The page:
I’ve always been the type of person who tries to see each experience and situation as a potential learning opportunity. I like to analyze things and find ways to make something better, to try something new or to see how it can change things in my own life. This year has been one of the biggest learning lessons for me. I’ve felt that in the past 11 months I’ve had a lot of opportunities to learn more about myself, to learn about the world around me, to learn how to be better and do better and how to move towards the goals I have in life.
I learned not to take everything so seriously and that it’s ok to take a break. For the past few years I’ve put myself into the habit of creating an image or photograph every single day. Mostly because I liked it, but also because I’m stubborn and don’t like to feel like I’ve missed a goal. Eventually, the need to create started to creep up on my desire to create and I found myself scrambling to come up with ideas and making photographs that I wasn’t proud of. I was shooting in the wrong light, in the wrong location, editing too quickly and making errors..all because I felt my own internal pressure to have something to produce for that day. It was as though my day didn’t amount to anything if I didn’t post a photograph. Combine that with working a full-time job, being in a relationship, training for a marathon and the regular daily stuff I was starting to burn out. Thankfully, I went on a trip to Indiana to meet and photograph with friends and photographers and the trip truly changed my outlook. I was forced to take a break from my self-imposed pressure and I began to feel as though tiny weights were being unclipped from my mind. Suddenly I felt more passionate about photography, I felt like my world slowed down for a second and that I had time to look and see and feel again. When I came home from that trip I saw my own photography journey as less of a sprint to get photos out and more of a marathon a long journey with many miles and views. I learned that it was not the end of the world if I didn’t post a photo each day, that if I wanted to go for a hike or meet a friend for coffee or simply stay in and watch tv all day, I could and that didn’t make me less of a photographer or put a negative mark on me in any way. It seems silly to me now to say that I once felt like that but I did and I’m thankful to have learned the lesson to slow down.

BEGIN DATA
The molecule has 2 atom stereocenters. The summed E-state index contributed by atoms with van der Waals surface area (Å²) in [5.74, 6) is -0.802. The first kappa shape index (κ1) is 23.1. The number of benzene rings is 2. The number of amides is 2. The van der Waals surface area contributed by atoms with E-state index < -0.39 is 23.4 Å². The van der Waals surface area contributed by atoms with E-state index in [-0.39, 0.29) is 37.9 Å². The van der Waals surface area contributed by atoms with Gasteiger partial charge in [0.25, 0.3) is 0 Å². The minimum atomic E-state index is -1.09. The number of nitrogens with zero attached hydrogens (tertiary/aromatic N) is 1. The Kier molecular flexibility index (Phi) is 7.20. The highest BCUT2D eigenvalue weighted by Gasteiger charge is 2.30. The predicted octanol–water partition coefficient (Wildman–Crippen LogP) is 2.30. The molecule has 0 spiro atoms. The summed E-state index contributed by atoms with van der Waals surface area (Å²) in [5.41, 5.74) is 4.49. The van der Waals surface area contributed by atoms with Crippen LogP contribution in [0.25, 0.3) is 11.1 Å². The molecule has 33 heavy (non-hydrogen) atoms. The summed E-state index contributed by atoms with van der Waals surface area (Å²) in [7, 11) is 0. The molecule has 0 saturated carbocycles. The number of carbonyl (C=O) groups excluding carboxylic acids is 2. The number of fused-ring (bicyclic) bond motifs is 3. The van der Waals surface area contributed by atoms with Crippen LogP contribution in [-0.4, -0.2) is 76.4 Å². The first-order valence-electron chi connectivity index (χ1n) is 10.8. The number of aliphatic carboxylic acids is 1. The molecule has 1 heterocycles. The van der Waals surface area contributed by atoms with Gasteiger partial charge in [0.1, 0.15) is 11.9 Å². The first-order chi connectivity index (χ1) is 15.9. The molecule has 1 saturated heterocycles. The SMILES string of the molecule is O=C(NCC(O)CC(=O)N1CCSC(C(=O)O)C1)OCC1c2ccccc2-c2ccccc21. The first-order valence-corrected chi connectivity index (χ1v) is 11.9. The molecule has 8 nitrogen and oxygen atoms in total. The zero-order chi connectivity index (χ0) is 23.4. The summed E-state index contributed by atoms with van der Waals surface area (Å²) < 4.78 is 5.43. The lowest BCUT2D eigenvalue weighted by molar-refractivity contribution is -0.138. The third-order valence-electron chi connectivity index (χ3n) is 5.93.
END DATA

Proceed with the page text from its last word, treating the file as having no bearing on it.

I learned to distance myself from “the online bad guys”. I’ve spent much of my time in the last year trying to build up my photography business and online presence. Posting on Flickr, Facebook, Instagram and other websites has been the main driving point to where I am today and I wouldn’t have any many of the amazing opportunities had I not been so active in these social outlets. But, as I’ve learned this year, for every positive note and comment there can be someone looking to bring to you down. A few months ago I posted a blog post on my feelings around copyright infringement and uncredited sharing of my work. I wrote it solely for the purpose of sharing my own personal feelings and to get my mind clear on the subject. Shortly after, an image of mine (which was taken and edited without permission) was posted on a popular Facebook page and things took a bit of a nasty turn. My friends and supporters of my work, quickly began linking my photography page and the post I wrote in the comments and by the time I became aware of the whole situation, a sort of wildfire had broken out. While I appreciate people standing up for me, the other people posting comments on the post were not so enthusiastic and I started to receive some pretty nasty comments, messages and emails. Up until this point I hadn’t ever really experienced much of the negative side of social media. It took the wind out of my sail for a few days and I wasn’t sure how to respond. It was my older brother who finally said something that helped. He said that “there are people in the world who have nothing to do than to enjoy the anonymous act of making other people feel bad, because they can. They won’t think about it the next day or the next week even though you’ve been hurt. These aren’t the people who you should spend your energy on, it’s the people who support you that you should focus on”. Even though it seemed totally obvious, it made sense and it changed the way I looked at social media and my interactions with it. Now, when I get a comment or a negative message, I either try to ignore it or I try to find something positive to focus on instead,. This image below was inspired by a message that I received a few weeks ago telling me that I was self-centered and that I shouldn’t believe that the world revolves around me (I don’t think that at all…) so instead of feeling hurt, I turned it into inspiration to create. The lesson of distancing myself from ‘haters’ is one that has taken a while and one that I’ve struggled with the most, but it’s helped me to become a more positive and focussed person.